Charles Bennett (Buck) Llewellyn (29 September 1876 – 7 June 1964) was the first non-white South African Test cricketer .
Born out of wedlock in Pietermaritzburg to an English father and a black Saint Helenan mother, the dark-eyed and dark-skinned Llewellyn had an underprivileged upbringing in Natal being considered of mixed blood. He showed all round cricketing prowess from a young age, being a hard hitting left-handed batsman, slow left arm bowler (with a dangerous chinaman as part of his arsenal) and a great fielder, particularly at mid-off.
While the racism of late nineteenth century South Africa had led to other leading non-white players being omitted from representative sides, Llewellyn’s ability to pass himself of as white in some cases (Wilfred Rhodes described him as like a rather sunburned English player”), helped clear the racial hurdle to selection and he was chosen to make his first-class debut for Natal against Transvaal on 13 April 1895, where he took four wickets. While now accepted as a cricketer, Llewellyn would be referred to as “coloured” throughout his career and there are reports of his race-related mistreatment by other South African players.
Duly impressed with his cricketing skill, selectors chose him in a Natal side against Lord Hawke‘s England XI and subsequently selected Llewellyn to make his Test debut for South Africa against England at Johannesburg on 2 March 1896, aged 19 years and 155 days.
Llewellyn failed to take a wicket in this first Test and was promptly omitted from the remainder of the series but responded by performing impressively in the 1897-98 and 1898-99 Currie Cups, which led to his recall to the national team for the first Test of the 1898-99 series against England. Llewellyn impressed by taking five wickets but was surprisingly left out of the second Test.
At the end of the 1898-99 series Llewellyn, perturbed by the actions of the selectors and seeking financial security, left South Africa to play for English county side Hampshire County Cricket Club as a professional, on the recommendation of South African teammate Major Robert Poore, an ex-Hampshire cricketer on military assignment. He would star for Hampshire for over a decade, scoring 8772 runs at 27.58 and snaring 711 wickets at 24.66. His form was such that in 1902 Llewellyn was named in the English First Test squad against the touring Australians, missing out on the final side. He was however included in a strong English side captained by Ranjitsinhji to tour America that included Jessop, Sammy Woods, Archie MacLaren, Stoddart, Bosanquet and Townsend.
In 1902-03 Llewellyn returned to South Africa to play in the three Test series against Australia. He scored 90 in the First Test, his highest Test score, as well as taking nine wickets for the match. Llewellyn took ten wickets in the second Test and six in the third to top the series bowling average at 17.92; a remarkable achievement considering Australia won the series 2-0.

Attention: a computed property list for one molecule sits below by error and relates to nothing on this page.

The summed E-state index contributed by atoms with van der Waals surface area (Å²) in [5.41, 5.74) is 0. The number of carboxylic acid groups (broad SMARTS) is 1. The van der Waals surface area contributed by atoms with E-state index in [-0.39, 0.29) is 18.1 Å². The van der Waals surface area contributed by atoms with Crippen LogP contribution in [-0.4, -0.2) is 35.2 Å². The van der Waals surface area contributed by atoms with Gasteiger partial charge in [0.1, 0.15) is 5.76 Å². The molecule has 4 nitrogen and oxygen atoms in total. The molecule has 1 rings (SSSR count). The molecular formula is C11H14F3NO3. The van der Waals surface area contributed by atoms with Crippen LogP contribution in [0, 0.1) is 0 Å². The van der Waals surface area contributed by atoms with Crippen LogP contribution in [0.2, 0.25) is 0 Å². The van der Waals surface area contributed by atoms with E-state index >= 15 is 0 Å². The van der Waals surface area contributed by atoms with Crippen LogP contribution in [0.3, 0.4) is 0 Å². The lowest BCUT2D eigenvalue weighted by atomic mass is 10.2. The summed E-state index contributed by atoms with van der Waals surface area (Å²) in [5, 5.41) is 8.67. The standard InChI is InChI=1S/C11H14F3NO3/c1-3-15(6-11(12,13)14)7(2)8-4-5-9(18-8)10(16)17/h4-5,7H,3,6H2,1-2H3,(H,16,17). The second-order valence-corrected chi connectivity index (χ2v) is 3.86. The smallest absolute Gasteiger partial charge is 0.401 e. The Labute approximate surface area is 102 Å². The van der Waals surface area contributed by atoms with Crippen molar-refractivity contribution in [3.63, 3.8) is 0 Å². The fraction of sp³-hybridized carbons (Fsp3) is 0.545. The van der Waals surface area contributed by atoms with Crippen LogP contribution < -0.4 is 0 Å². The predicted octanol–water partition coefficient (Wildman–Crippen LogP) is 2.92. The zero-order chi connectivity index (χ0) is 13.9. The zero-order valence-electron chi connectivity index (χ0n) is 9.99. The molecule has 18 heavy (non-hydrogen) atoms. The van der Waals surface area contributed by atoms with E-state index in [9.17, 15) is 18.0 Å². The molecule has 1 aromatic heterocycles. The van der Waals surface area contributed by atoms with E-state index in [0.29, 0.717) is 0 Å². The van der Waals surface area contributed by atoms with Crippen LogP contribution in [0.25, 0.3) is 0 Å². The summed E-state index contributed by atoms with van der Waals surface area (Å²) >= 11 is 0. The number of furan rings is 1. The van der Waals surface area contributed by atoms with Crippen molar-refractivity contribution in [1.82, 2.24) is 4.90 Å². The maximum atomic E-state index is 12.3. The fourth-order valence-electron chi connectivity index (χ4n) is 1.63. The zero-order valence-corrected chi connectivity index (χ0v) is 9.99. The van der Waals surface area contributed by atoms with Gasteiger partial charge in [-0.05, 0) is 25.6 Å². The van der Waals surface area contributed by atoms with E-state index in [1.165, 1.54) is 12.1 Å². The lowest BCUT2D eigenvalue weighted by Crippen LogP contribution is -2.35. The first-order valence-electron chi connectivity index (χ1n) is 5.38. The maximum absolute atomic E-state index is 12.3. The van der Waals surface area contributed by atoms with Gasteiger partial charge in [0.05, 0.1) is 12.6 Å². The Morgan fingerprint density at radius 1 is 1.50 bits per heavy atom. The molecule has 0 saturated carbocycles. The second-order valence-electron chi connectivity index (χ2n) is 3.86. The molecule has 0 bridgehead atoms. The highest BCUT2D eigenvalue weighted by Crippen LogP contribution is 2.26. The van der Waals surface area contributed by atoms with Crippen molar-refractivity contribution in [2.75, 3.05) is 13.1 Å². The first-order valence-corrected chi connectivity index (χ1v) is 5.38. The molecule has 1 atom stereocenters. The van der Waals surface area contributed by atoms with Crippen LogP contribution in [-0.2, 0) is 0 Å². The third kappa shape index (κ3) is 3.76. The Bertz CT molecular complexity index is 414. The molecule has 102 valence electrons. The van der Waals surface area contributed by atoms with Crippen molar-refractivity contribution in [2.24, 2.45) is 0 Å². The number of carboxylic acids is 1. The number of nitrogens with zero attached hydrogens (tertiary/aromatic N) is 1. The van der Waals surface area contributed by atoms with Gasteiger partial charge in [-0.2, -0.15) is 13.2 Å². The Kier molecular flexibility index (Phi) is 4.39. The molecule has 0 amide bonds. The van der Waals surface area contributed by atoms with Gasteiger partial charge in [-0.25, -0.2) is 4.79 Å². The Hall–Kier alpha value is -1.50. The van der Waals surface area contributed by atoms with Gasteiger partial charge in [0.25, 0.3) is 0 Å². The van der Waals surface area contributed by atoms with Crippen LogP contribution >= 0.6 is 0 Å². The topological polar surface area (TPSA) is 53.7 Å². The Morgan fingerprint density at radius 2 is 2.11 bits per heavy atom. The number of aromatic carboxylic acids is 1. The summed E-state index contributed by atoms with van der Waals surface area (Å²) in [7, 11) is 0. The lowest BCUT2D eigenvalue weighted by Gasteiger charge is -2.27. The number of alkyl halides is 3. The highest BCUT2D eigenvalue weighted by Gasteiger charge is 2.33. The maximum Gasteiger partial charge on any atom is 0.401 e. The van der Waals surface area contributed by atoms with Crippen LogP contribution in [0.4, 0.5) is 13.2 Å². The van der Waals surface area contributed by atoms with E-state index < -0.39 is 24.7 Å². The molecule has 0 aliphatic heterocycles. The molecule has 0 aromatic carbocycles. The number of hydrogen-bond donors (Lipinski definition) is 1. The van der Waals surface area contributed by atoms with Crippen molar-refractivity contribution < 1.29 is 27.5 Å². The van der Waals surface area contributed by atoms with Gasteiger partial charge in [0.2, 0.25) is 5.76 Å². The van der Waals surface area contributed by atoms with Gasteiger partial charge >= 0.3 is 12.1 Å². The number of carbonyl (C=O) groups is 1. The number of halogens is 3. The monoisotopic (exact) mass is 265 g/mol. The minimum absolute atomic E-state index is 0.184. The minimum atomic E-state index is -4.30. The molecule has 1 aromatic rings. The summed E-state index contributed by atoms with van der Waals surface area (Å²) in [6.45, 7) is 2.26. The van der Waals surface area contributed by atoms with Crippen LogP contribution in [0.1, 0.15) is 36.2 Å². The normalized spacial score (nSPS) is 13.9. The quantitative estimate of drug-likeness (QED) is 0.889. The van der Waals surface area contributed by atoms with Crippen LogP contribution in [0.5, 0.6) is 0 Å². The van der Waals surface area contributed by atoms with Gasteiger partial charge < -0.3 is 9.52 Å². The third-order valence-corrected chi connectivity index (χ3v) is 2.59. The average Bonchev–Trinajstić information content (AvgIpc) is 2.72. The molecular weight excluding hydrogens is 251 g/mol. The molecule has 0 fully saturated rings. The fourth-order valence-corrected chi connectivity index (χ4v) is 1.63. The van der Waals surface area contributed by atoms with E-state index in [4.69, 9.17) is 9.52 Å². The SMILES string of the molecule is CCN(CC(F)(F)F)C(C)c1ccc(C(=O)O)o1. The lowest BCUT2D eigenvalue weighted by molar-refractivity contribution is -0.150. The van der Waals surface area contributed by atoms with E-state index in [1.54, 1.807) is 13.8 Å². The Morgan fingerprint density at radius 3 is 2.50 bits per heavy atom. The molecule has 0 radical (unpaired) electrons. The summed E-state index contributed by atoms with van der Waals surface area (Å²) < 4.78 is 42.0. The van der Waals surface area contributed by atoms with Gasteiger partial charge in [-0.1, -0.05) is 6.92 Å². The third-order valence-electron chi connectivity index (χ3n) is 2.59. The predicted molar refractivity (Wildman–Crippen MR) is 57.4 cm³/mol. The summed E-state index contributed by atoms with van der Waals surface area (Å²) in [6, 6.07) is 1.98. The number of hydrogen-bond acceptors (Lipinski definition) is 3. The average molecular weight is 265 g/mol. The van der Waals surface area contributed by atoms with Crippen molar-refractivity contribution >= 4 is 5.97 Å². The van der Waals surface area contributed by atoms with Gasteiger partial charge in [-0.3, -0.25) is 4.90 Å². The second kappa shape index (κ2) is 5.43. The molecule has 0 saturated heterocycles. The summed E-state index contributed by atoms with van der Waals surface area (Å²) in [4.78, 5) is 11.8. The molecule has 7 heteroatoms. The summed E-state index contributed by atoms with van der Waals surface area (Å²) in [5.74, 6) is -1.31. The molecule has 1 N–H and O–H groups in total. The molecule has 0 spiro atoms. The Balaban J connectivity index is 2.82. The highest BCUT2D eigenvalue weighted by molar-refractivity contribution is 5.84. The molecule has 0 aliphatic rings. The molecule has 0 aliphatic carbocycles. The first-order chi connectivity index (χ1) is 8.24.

Llewellyn continued to shine for Hampshire, capped by his selection as one of Wisden’s Five Cricketers of the Year in 1910, his last year at Hampshire. He then toured Australia with the South African team, where his bowling served as fodder for Victor Trumper, before returning to England in 1911 to join club side Accrington, thereby becoming the first Test cricketer to play in the Lancashire League.
In 1912, South Africa brought him out of first-class retirement to play in the Triangular Tournament, scoring 75 in the first Test against England at Lord’s and a further half-century against Australia at Lord’s.
Llewellyn retired from Test cricket after the triangular tournament, having played 15 Tests (five against England and ten against Australia), scored 544 runs at 20.14 and 48 wickets at 29.60. He however continued to star in league cricket, finally retiring in 1938 at the age of 62.
Llewellyn broke his thigh in 1960, affecting his movement for the remainder of his life and died in Chertsey, Surrey in 1964, aged 87. Even after his death, Llewellyn remained a controversial figure, as Llewellyn’s daughter, resident in England, in 1976 publicly contested claims that he was not white, stating that his mother had been an English-born white woman.
Llewellyn’s legacy as the first non-white South African Test cricketer remains large. During the apartheid period he was used to show that non-white cricketers could perform as well as their white counterparts, while modern day commentators have pointed to the erratic selection of Llewellyn for South Africa throughout his career as the result of prejudice due to his skin colour.
While Llewellyn was the first non-white South African Test cricketer, it was not until Omar Henry took the field against India in November 1992 that South Africa had its second.